The UK government has confirmed its intention to substantially increase the third party liabilities of operators applicable in the event of a nuclear incident.
This follows a public consultation held last year on the UK’s proposals to implement changes made to an international treaty on nuclear third party liability – the Paris and Brussels Conventions, to which the UK and most of the other EU countries are signatories.
Currently, operator liability is limited to £140 million per incident. The UK is increasing this to €1.2 billion, to ensure that more compensation will be available to a larger number of claimants in respect of a broader range of damage. This €1.2bn is €500 million more than the minimum necessary under the revised Conventions.
The new level will be phased in over five years starting at €700 million when the new regime comes into force and increased annually by €100 million. The changes will apply to existing nuclear operators in the UK as well as any potential new build operators.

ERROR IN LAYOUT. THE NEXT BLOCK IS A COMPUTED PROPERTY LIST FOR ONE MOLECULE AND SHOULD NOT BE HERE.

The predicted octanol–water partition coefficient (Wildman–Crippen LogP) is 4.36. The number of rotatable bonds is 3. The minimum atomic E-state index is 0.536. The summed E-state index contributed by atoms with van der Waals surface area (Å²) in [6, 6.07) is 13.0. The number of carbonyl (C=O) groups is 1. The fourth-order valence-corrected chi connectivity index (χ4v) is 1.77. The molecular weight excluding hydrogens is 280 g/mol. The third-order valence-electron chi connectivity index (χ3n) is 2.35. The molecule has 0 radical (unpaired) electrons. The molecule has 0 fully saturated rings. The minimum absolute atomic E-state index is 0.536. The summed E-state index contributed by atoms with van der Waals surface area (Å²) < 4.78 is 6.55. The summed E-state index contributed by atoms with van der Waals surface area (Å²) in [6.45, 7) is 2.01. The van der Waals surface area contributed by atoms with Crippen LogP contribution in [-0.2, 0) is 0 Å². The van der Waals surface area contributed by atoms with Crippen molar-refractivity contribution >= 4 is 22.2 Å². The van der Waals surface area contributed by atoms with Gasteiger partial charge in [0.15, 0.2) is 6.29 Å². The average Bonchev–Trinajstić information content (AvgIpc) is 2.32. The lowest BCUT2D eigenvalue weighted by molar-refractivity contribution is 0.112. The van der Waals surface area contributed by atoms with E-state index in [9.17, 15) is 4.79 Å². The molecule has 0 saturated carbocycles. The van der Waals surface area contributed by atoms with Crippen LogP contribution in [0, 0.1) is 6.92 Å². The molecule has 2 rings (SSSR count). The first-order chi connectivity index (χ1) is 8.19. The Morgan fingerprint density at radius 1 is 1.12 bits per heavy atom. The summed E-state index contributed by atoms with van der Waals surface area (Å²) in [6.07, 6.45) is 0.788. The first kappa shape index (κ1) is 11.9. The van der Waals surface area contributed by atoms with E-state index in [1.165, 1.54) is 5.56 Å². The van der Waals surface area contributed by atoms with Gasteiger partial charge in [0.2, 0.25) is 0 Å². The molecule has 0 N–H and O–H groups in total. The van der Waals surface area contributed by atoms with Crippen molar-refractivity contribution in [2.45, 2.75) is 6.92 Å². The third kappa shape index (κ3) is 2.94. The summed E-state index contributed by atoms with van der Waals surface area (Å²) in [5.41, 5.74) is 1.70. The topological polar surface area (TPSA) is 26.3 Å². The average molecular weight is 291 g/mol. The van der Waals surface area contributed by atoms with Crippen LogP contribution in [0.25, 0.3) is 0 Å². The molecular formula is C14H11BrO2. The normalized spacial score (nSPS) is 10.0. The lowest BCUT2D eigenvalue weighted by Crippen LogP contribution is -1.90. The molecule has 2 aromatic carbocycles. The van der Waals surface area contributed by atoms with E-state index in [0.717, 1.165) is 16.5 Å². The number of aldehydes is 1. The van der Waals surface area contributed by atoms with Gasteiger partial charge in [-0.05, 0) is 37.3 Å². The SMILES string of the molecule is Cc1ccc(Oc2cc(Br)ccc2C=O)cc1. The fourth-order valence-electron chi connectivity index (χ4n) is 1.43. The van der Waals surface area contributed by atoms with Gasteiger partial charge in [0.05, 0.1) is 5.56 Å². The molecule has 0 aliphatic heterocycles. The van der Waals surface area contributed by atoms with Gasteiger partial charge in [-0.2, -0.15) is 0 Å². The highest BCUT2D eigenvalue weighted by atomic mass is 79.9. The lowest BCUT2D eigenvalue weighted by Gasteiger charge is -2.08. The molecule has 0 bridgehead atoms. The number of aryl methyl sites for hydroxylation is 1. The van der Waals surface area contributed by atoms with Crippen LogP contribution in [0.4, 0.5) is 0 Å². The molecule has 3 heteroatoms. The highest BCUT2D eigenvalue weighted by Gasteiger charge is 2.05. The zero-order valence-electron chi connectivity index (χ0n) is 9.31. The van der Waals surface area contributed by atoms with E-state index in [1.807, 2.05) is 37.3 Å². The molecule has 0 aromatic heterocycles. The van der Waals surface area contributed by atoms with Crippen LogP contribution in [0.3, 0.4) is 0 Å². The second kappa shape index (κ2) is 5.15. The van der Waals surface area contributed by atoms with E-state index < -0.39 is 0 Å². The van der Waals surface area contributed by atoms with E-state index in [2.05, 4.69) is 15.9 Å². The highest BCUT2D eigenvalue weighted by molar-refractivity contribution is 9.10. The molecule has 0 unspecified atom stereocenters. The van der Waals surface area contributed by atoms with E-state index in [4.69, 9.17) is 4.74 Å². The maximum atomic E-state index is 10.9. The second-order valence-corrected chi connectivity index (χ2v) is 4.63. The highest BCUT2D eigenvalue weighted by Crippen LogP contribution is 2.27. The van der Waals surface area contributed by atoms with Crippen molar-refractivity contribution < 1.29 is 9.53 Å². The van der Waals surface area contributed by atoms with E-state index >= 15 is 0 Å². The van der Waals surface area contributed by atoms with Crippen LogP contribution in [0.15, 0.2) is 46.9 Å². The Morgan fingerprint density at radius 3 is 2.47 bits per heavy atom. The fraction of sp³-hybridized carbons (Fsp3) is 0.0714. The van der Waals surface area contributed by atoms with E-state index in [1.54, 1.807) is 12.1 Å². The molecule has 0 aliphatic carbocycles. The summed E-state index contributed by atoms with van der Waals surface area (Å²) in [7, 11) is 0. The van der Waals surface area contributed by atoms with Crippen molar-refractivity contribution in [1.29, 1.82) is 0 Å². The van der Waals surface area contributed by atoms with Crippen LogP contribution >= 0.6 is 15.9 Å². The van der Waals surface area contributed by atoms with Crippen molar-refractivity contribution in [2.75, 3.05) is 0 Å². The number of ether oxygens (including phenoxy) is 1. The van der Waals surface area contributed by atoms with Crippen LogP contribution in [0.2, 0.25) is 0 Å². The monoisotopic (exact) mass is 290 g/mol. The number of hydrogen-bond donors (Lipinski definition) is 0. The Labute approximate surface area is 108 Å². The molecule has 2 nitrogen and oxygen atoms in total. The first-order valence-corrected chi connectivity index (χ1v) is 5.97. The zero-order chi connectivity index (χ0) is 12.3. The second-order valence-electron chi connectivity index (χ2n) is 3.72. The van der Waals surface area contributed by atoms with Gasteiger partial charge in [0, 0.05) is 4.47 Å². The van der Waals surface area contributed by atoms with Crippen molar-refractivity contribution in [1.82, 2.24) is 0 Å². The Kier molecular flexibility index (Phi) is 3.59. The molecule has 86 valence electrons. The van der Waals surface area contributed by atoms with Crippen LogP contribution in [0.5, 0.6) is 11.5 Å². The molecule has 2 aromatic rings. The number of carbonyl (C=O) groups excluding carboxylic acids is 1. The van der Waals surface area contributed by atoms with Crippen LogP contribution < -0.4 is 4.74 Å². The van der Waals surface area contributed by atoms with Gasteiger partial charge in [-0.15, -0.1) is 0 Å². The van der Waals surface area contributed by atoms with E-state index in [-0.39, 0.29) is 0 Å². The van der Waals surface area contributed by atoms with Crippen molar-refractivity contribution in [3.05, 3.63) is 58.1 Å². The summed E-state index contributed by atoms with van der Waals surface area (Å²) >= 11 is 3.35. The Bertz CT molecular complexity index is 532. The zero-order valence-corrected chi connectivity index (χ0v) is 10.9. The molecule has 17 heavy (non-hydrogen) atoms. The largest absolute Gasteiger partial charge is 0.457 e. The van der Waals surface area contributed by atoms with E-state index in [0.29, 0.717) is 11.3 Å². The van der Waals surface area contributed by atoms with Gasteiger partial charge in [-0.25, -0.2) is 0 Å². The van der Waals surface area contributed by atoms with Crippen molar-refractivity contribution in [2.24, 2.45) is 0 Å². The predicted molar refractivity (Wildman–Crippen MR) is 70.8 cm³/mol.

A liability level of €70m will apply to low risk sites (this is an increase from the current £10m) as well as a level of €80m for low risk transport of nuclear substances.
Charles Hendry, Minister of State for Energy, said: “This is an important step in transferring the cost of nuclear third party liability from taxpayers to operators, particularly as we move forward with new nuclear.
“The revised Paris and Brussels Conventions to be implemented by the UK will mean more compensation will be available for a broader range of damage".
The UK government intends to amend legislation to implement these changes later this year. The changes to the Convention will come into force when all signatory states have implemented the changes.
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